I am not a science fiction aficionado, but I absolutely loved the Orson Scott Card books Ender’s Game and Ender’s Shadow. They are written in a truly believable way, and he uses well developed human characters and intricate plots to take his readers along for a wild ride.
It depends of course how good your twelfth grader is at reading fluency, comprehension and literary maturity but I would say that an old classic adventure story involving daring deeds, the wilderness and the ever-popular animal subject would be a good start. I have in mind both Call of the Wild and White Fang both novels by Jack London. For example, in the first novel, the story is 'narrated' by a dog. This is a refreshing idea for young people, particularly those who may not yet have grasped anything sufficiently novel in their reading to 'hook them in' to a story. Buck is a dog who gets stolen by some ruthless men who notice his qualities of strength and stamina. They recognise in him the qualities that might help to make them rich in the gold rush up North. But Buck has other ideas....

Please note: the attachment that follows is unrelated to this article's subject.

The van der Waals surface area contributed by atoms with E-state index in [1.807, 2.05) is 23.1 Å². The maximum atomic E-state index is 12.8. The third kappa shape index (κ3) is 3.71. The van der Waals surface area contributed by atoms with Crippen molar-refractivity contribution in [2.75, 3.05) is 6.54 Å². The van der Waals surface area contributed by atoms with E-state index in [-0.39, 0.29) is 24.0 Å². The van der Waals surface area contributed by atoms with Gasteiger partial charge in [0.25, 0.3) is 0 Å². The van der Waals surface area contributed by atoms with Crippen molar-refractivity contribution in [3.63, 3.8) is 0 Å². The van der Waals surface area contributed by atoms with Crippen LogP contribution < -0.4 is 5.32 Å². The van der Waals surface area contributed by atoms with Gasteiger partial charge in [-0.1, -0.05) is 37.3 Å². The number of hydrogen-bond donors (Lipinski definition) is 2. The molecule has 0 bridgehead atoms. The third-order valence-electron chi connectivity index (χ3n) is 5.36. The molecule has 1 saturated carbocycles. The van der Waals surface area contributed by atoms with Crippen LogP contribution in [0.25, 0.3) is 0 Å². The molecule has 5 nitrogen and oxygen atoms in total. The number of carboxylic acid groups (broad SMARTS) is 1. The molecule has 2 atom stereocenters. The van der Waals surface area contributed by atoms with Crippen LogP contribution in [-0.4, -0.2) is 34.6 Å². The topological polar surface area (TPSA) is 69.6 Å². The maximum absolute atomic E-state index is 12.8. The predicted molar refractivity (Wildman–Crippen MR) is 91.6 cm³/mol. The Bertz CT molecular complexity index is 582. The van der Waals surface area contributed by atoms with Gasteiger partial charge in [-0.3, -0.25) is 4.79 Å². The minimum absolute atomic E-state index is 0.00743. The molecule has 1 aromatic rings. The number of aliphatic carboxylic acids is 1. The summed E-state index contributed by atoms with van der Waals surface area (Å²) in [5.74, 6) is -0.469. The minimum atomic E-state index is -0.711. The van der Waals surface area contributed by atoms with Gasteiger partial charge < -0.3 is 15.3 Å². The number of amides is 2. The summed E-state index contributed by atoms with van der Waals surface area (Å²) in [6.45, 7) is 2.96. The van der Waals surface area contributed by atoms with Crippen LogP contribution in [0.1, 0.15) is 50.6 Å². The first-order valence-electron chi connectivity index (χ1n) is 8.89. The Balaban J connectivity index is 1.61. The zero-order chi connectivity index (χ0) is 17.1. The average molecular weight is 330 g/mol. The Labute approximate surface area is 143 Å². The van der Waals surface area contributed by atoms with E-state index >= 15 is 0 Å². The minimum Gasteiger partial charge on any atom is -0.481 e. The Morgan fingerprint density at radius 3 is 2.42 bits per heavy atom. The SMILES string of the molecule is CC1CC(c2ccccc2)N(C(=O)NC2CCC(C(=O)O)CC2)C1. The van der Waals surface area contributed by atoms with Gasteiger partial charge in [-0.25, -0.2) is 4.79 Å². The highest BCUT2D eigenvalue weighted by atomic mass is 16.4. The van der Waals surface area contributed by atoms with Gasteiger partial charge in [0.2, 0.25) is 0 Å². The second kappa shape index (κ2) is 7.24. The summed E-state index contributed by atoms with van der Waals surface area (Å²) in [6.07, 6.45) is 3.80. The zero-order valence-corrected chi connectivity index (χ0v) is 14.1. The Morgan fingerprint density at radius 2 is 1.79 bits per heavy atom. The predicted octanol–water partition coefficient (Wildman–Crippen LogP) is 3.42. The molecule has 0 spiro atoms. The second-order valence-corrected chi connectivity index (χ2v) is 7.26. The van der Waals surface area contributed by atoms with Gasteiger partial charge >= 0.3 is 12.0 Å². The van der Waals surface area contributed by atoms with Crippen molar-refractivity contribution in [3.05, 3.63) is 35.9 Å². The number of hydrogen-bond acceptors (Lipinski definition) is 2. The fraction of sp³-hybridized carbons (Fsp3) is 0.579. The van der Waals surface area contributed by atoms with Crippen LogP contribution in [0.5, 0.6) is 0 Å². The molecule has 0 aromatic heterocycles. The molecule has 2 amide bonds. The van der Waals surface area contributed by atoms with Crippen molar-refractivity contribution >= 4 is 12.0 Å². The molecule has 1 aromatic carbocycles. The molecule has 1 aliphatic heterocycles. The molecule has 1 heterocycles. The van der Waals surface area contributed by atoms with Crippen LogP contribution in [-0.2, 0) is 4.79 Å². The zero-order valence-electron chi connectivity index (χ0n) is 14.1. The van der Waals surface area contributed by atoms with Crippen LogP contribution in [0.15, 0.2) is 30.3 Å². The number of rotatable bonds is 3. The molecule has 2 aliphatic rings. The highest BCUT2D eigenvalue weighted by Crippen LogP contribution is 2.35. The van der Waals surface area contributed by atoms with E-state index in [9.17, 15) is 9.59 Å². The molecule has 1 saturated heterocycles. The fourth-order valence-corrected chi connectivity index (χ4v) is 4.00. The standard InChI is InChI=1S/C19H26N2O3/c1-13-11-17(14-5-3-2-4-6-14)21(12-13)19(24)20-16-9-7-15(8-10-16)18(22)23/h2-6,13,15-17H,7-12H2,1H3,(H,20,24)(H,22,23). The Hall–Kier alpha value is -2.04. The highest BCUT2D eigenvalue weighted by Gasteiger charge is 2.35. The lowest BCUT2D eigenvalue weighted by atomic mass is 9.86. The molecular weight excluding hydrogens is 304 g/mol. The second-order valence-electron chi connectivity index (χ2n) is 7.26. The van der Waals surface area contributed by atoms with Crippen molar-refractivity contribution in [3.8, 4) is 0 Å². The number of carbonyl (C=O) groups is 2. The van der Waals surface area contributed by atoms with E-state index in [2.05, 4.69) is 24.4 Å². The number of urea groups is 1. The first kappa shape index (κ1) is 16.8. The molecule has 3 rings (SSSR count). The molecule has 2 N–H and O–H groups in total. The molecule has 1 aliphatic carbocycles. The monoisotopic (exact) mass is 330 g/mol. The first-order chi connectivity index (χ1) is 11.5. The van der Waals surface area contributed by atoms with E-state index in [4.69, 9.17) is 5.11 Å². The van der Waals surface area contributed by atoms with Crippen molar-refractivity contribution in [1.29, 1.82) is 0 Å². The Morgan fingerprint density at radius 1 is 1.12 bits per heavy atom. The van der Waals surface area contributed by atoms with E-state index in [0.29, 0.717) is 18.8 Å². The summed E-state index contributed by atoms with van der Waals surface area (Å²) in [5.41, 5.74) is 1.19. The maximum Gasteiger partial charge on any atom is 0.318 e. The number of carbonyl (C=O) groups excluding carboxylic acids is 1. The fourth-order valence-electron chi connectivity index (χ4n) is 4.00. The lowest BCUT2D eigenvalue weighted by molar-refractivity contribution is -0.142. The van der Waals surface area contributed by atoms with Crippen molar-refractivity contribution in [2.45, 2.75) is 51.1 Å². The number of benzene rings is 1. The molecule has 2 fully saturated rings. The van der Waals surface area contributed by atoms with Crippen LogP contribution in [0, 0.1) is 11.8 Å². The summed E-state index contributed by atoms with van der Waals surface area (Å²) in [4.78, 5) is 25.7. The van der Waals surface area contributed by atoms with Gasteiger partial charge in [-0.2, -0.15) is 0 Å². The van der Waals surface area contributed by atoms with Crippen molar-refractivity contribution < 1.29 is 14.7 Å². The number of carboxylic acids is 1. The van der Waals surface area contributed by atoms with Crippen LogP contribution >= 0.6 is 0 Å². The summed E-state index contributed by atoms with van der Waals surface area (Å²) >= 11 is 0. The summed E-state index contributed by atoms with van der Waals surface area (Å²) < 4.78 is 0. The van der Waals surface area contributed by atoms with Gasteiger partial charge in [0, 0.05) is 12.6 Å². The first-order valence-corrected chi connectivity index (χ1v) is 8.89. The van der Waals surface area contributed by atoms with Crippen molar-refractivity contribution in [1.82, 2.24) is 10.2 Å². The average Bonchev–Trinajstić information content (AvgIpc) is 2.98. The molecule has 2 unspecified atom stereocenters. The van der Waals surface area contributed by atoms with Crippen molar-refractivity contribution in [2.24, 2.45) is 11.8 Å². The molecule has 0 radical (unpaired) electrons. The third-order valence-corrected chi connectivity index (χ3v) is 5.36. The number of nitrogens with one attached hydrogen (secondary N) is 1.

Everyone has different tastes, of course, but I will share some of my favorite adventure/science fiction writers, and just a few of their books.
First are Douglas Preston and Lincoln Child, who write together and separately. Some of their books feature a very odd FBI agent who is always exploring some supernaturally-related crime. Here are a few titles: Relic, Cabinet of Curiosities, Still Life with Crows, and Dance of Death.
And for a good, old-fashioned adventure writer, there is H. Rider Haggard. His hero, Alan Quatermain, was featured in League of Gentlemen. His most famous book is probably She.
These are all books that are fine for a twelfth-grader, and I hope you enjoy at least a few of them. I would guess that all are available in paperback and at a public library.